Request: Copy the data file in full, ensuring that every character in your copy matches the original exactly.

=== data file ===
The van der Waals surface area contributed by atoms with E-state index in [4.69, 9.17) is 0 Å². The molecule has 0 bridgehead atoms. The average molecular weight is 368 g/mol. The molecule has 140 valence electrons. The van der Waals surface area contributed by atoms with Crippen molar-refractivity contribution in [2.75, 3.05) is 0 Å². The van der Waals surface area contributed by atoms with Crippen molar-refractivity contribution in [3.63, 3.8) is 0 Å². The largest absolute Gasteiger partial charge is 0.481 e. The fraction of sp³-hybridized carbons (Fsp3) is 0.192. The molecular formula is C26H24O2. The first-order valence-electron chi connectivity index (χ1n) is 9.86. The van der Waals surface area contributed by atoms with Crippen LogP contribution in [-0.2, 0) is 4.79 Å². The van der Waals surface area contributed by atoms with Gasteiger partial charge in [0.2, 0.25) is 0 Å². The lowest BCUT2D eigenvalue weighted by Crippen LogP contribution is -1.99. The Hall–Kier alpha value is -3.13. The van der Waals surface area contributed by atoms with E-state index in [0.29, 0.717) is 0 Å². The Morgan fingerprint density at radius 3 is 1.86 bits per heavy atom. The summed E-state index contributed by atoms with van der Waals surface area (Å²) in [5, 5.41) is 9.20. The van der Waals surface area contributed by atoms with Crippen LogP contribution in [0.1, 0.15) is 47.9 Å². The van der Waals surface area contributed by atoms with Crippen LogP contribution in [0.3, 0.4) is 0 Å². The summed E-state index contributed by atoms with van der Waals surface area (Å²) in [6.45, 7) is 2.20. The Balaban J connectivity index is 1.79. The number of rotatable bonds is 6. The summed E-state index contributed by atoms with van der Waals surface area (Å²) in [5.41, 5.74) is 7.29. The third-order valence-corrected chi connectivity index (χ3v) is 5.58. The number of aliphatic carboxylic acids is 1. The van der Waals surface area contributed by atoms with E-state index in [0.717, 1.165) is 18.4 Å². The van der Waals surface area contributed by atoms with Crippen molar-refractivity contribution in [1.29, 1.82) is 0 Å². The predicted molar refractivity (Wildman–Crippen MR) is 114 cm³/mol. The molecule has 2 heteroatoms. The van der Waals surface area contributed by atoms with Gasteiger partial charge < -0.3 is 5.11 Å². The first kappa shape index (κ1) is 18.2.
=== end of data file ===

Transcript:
The van der Waals surface area contributed by atoms with E-state index in [4.69, 9.17) is 0 Å². The molecule has 0 bridgehead atoms. The average molecular weight is 368 g/mol. The molecule has 140 valence electrons. The van der Waals surface area contributed by atoms with Crippen molar-refractivity contribution in [2.75, 3.05) is 0 Å². The van der Waals surface area contributed by atoms with Crippen molar-refractivity contribution in [3.63, 3.8) is 0 Å². The largest absolute Gasteiger partial charge is 0.481 e. The fraction of sp³-hybridized carbons (Fsp3) is 0.192. The molecular formula is C26H24O2. The first-order valence-electron chi connectivity index (χ1n) is 9.86. The van der Waals surface area contributed by atoms with Crippen LogP contribution in [-0.2, 0) is 4.79 Å². The van der Waals surface area contributed by atoms with Gasteiger partial charge in [0.2, 0.25) is 0 Å². The lowest BCUT2D eigenvalue weighted by Crippen LogP contribution is -1.99. The Hall–Kier alpha value is -3.13. The van der Waals surface area contributed by atoms with E-state index in [0.29, 0.717) is 0 Å². The Morgan fingerprint density at radius 3 is 1.86 bits per heavy atom. The summed E-state index contributed by atoms with van der Waals surface area (Å²) in [5, 5.41) is 9.20. The van der Waals surface area contributed by atoms with Crippen LogP contribution in [0.1, 0.15) is 47.9 Å². The van der Waals surface area contributed by atoms with Crippen LogP contribution in [0.3, 0.4) is 0 Å². The summed E-state index contributed by atoms with van der Waals surface area (Å²) in [6.45, 7) is 2.20. The Balaban J connectivity index is 1.79. The number of rotatable bonds is 6. The summed E-state index contributed by atoms with van der Waals surface area (Å²) in [5.41, 5.74) is 7.29. The third-order valence-corrected chi connectivity index (χ3v) is 5.58. The number of aliphatic carboxylic acids is 1. The van der Waals surface area contributed by atoms with E-state index in [0.717, 1.165) is 18.4 Å². The van der Waals surface area contributed by atoms with Crippen molar-refractivity contribution in [1.29, 1.82) is 0 Å². The predicted molar refractivity (Wildman–Crippen MR) is 114 cm³/mol. The molecule has 2 heteroatoms. The van der Waals surface area contributed by atoms with Gasteiger partial charge < -0.3 is 5.11 Å². The first kappa shape index (κ1) is 18.2.